Both PEC and the city of Wimberley are benefiting from the transfer. The Cooperative has the opportunity to release land no longer necessary for business without compromising PEC’s bond rating and eliminate annual taxes paid on the property. The city of Wimberley is gaining a centrally located area for public use that will enhance the city’s appearance. “I am pleased that PEC could work in a positive way with the good people of Wimberley,” said PEC General Manager Juan Garza.

Friday, January 16, 2009

In case you missed it: City of Austin announces full hiring, wage freezes



Editor's Note: This is an abridged version of the full blog. Point is, if the City of Austin is retrenching due to a downturn in the economy – freezing hiring and pay increases – why not Hays County?

From the Statesman.com
City Beat blog

By Marty Toohey | Friday, January 16, 2009, 12:55 PM


The City of Austin has put a full hiring freeze in place, and no position within the city will be filled unless City Manager Marc Ott approves it, according to memorandum sent today by Ott's office.


"As we move forward in considering the cost reduction menu," Ott wrote to city employees, "I will do everything I can to avoid employee layoffs and pay cuts things that are already happening all across the country in both the public and private sectors."


Although the memo does not address standard cost-of-living raises, it does address another way the city increases wages. One-third of the city's employees have their pay scale evaluated once every three years, so that in a three-year period everyone's payscale is looked at. This process could result in higher wages. It has been suspended.

Second letter: What about Barton's other job?


If this is the age of transparency and an absence of conflicts of interests surely
Commissioner Barton will tell us about his Doucet connection


Last September, Hays County Commissioner Jeff Barton voted FOR a pay raise for himself and the other Commissioners, but he also made a big deal of telling the public that he wasn’t going to take that pay raise. I thought that was a little strange, but I also thought it might have to do with the fact that he supplemented his just shy of $75,000 County Commissioner pay with money from Doucet and Associates. As many government watch dogs know, Barton is a part owner and the Manager of Land Use and Planning for Doucet and Associates, an engineering and planning firm that does a lot of work in Hays County.

Now we find out that Barton has changed his mind and is taking the pay raise after all, his apparent justification being that a citizens committee says it’s warranted. Okay – maybe so, but I would sure like to know more about Commissioner Barton’s connection to this planning and engineering firm that apparently does a lot of work in Hays County. Can anyone shed any light on this? If this is the age of transparency and an absence of conflicts of interests surely Commissioner Barton will tell us about his Doucet connection.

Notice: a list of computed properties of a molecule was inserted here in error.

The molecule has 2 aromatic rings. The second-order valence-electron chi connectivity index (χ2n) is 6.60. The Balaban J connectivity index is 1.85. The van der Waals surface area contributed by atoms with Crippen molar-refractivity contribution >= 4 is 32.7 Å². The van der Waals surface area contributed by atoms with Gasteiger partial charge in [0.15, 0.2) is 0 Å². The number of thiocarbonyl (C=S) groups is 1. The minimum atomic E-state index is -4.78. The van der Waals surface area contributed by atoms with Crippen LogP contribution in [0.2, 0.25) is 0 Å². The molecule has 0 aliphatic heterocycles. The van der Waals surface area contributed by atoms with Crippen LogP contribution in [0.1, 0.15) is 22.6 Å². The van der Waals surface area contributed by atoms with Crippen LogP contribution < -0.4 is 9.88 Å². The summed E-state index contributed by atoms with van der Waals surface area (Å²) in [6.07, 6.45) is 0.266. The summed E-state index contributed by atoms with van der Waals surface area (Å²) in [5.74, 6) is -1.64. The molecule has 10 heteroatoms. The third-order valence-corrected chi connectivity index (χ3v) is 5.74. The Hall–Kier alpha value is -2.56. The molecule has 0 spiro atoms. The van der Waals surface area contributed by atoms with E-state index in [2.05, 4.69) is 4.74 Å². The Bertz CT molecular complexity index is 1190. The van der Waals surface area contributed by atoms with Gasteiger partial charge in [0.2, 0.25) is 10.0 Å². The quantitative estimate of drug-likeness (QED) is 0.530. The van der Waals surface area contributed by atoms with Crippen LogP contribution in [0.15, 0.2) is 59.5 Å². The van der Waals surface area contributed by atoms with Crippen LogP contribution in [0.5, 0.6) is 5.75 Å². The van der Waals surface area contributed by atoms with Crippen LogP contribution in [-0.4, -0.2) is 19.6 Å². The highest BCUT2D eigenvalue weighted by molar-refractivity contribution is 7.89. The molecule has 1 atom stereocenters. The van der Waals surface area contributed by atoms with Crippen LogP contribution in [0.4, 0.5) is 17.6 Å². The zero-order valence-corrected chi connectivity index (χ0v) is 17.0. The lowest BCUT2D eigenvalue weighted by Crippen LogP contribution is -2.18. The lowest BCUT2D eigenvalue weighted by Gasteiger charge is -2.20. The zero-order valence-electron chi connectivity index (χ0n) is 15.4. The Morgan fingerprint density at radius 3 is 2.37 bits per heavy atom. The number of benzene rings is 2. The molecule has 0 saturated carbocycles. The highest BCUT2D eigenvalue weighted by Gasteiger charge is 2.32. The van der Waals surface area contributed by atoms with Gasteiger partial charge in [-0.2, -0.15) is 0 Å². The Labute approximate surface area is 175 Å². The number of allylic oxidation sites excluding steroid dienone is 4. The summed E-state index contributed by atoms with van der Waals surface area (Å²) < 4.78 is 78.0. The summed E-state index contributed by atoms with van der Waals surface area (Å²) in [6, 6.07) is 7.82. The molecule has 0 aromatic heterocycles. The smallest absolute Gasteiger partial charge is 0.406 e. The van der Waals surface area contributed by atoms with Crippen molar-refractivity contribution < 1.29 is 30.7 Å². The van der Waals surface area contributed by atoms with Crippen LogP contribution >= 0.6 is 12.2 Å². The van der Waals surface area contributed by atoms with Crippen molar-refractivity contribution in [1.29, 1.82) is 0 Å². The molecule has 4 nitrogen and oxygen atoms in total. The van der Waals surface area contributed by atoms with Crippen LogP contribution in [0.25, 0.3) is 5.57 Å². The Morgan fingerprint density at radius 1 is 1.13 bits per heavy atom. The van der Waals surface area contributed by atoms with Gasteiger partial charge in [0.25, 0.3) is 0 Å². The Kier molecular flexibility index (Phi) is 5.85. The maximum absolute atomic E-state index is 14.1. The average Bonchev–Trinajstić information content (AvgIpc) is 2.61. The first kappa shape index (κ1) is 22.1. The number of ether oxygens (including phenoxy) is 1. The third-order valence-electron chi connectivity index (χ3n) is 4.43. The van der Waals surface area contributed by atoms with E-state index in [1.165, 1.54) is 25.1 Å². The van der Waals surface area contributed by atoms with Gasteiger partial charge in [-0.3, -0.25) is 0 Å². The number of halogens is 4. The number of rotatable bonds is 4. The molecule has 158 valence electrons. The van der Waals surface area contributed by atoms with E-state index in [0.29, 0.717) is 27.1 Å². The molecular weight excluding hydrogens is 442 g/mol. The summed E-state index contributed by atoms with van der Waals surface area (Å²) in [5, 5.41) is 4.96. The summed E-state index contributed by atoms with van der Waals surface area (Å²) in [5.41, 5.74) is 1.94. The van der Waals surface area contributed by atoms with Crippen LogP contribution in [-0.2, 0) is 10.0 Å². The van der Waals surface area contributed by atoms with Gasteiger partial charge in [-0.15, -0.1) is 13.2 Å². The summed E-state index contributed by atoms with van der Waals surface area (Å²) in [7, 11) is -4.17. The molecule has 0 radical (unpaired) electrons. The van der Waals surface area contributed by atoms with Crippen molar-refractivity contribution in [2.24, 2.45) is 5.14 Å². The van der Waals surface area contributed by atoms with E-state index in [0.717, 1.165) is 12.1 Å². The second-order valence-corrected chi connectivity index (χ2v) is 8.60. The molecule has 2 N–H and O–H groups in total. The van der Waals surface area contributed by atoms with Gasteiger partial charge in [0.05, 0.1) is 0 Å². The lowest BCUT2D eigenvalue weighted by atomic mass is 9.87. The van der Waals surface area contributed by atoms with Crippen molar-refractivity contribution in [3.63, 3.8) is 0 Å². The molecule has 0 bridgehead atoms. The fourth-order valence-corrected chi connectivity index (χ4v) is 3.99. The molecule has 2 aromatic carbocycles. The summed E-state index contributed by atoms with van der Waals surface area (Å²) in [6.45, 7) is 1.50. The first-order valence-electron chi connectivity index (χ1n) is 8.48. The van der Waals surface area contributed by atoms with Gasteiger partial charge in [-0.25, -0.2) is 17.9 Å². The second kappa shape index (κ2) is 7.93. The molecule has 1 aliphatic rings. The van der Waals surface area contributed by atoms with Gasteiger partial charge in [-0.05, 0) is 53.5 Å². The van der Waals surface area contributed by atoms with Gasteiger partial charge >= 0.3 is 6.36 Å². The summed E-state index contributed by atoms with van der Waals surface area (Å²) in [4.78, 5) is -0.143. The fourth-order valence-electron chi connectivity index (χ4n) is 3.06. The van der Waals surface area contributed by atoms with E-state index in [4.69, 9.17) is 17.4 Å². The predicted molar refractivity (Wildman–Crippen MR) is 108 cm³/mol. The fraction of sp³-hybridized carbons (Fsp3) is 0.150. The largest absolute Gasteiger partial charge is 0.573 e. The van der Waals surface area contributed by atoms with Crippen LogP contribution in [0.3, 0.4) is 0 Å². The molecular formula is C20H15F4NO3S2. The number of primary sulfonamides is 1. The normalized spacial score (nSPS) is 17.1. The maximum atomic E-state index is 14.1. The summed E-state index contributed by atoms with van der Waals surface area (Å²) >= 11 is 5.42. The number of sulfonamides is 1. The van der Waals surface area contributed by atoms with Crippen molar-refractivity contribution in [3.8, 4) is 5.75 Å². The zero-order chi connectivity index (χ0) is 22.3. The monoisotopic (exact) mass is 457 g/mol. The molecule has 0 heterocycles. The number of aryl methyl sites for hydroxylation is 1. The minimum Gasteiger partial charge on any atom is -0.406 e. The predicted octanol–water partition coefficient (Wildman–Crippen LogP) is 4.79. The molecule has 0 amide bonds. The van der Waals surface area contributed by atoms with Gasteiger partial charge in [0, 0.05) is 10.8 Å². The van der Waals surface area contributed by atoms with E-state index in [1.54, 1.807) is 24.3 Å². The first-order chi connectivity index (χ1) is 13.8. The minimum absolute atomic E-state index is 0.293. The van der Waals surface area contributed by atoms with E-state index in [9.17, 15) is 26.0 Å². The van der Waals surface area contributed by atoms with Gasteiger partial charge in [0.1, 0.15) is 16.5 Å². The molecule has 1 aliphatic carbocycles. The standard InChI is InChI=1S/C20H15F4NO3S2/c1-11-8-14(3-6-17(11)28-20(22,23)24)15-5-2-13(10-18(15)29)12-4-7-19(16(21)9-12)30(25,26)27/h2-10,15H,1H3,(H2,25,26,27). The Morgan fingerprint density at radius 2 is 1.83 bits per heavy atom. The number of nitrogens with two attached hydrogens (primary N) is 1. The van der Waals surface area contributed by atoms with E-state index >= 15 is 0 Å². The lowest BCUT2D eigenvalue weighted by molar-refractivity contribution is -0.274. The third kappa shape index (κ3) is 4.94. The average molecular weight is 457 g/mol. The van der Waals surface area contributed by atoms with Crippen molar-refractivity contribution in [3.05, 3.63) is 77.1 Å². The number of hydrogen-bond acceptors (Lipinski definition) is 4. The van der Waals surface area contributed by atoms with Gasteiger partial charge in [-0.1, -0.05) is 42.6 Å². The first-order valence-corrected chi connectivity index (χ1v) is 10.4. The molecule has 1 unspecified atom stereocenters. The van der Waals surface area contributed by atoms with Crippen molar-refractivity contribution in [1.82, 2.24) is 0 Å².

Susan Cook

Driftwood, Tx

Thursday, January 15, 2009

Do you have that bad taste in your mouth again? You should


While Texans are told that Gov. Rick Perry's pet project, the Trans-Texas Corridor (TTC) is dead, legislators seem hell-bent to push through various TTC "tributaries" at a huge cost to the Texas community. Tolls are new taxes!

Send your comments and news tips to online.editor@valleyspringcomm.net

Contact your representatives here:
Governor Rick Perry: http://www2.governor.state.tx.us/contact/
Senate (State Sen. Jeff Wentworth): http://www.senate.state.tx.us/75r/senate/Members.htm

House of Representatives (State Rep. Patrick Rose): http://www.house.state.tx.us/members/welcome.php


By Peter Stern

The Legislature began its 81st session Tuesday, Jan. 13, and already Transportation Chair Sen. John Carona (R-Dallas) is extending private toll road contracts for 6 years.

Is this the same guy in 2008 who flipped when then TxDOT Commissioner Ric Williamson (who died last year) arrogantly refused to open discussion on toll activities and contracts with the Transportation Committee? Is this the man who promoted a moratorium on private toll road contracts?

What exactly is going on?

What is happening is that Sen. John Carona is setting the pace for the legislature to go more lenient with TxDOT and its previous questionable actions, contracts and activities during the past 7 years, under the guise that the agency now has more ethical management and that for some reason, previous private toll road contracts should be honored and extended.

Sorry, Sen. Carona and other legislators, Texans do NOT want toll roads and certainly we don't want such roads privatized whereby 80 percent of the revenues from tolls go back to the road corporation. That's just NOT cost-effective in the long run.